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NEWS: Lessons from the private sector for building resilience


A new report distils lessons learned from 100 initiatives where public- and private-sector organisations have joined forces to strengthen resilience against climate disasters, and presents exemplary case studies to show how others can follow suit. By Christina Becker-Birck of Meister Consultants

Greater engagement by the private sector in managing disaster risk and promoting climate resilience is vital to curb increasing losses from disasters. Not only would this benefit businesses themselves but it would also help to provide the resources and solutions for tackling disaster risk in society as a whole.

Evidence of such benefits is given in a new publication Resilience in Action: Lessons from PublicPrivate Collaborations around the World, which distils lessons learned from over 100 examples of innovative public-private partnerships and private-sector initiatives, and showcases nine innovative cases.

Presenting the results of research undertaken by Meister Consultants Group, with funding by CDKN, Resilience in Action sets out the reasons why businesses invest in disaster risk management and adaptation, the barriers to private-sector investment, the players and partnerships involved, and techniques and strategies for success.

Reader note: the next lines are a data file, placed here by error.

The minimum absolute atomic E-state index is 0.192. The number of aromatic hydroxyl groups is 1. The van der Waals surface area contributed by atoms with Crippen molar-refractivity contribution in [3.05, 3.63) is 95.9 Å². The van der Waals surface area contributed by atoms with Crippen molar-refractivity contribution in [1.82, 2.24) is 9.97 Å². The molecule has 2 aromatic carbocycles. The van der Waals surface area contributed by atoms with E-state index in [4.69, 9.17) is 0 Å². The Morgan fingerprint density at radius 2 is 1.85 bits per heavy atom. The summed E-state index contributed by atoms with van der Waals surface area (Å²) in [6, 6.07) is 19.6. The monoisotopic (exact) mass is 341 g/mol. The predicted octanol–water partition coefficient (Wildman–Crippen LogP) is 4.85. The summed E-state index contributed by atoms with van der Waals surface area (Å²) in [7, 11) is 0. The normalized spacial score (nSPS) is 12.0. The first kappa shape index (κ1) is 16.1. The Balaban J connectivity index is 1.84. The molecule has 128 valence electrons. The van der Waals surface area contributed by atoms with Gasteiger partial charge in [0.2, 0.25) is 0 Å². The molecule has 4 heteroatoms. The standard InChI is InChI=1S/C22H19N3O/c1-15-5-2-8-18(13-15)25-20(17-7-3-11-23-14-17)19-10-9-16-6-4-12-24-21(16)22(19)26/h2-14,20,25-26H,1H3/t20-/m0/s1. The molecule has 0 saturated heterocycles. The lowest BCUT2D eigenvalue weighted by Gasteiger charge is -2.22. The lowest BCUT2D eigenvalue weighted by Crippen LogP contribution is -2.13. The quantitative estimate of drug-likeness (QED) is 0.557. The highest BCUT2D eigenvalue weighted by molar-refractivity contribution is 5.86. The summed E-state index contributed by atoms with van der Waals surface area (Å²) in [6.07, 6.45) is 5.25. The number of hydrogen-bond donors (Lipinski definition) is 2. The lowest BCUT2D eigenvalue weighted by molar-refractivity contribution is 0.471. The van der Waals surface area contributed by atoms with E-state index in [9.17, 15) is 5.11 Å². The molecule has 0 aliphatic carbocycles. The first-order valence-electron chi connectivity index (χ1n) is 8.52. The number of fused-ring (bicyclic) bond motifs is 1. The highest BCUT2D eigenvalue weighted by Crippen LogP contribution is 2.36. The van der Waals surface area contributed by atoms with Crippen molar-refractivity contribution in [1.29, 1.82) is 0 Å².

By analysing the factors leading to success, Resilience in Action highlights six recommendations for policy makers and private-sector leaders to consider, which are:

1. Build on a foundation of local engagement and trust.

2. Start small and local, but position for scaling-up and replicating the work.

3. Integrate skill building to maximise community ownership.

4. Build adaptive capacity by strengthening businesses and livelihoods.

5. Create partnerships along—or across—value chains.

6. Find innovative alternatives to traditional infrastructure.

For the private sector, making decisions and investments that are informed by risk builds confidence, reduces costs and provides opportunities for value creation. Wider socio-economic benefits include reduced uncertainty in economic forecasts, and reduced risks to life and property. Similarly, climate change presents risks and opportunities for businesses, which cannot be ignored.

Policy makers exploring options for addressing disaster risks and adapting to climate change should therefore consider opportunities for engaging the private sector through public-private partnerships. A well-designed partnership can unlock the vast potential of expertise, resources and networks to help create a more resilient future for business, government and citizens alike.

Full details of the findings and recommendations can be accessed in the Resilience in Action report, or in the Summary for Policymakers, which centres on the six lessons outlined above. The set of nine, two-page case studies are included in both, and are also available as a standalone document.

The report supports the work of the UNISDR’s 2013 Global Assessment Report on Disaster Risk Reduction (DRR), published in May, which set out the business case for DRR.

Find out more about the project Private sector engagement in disaster risk management and climate resilience.

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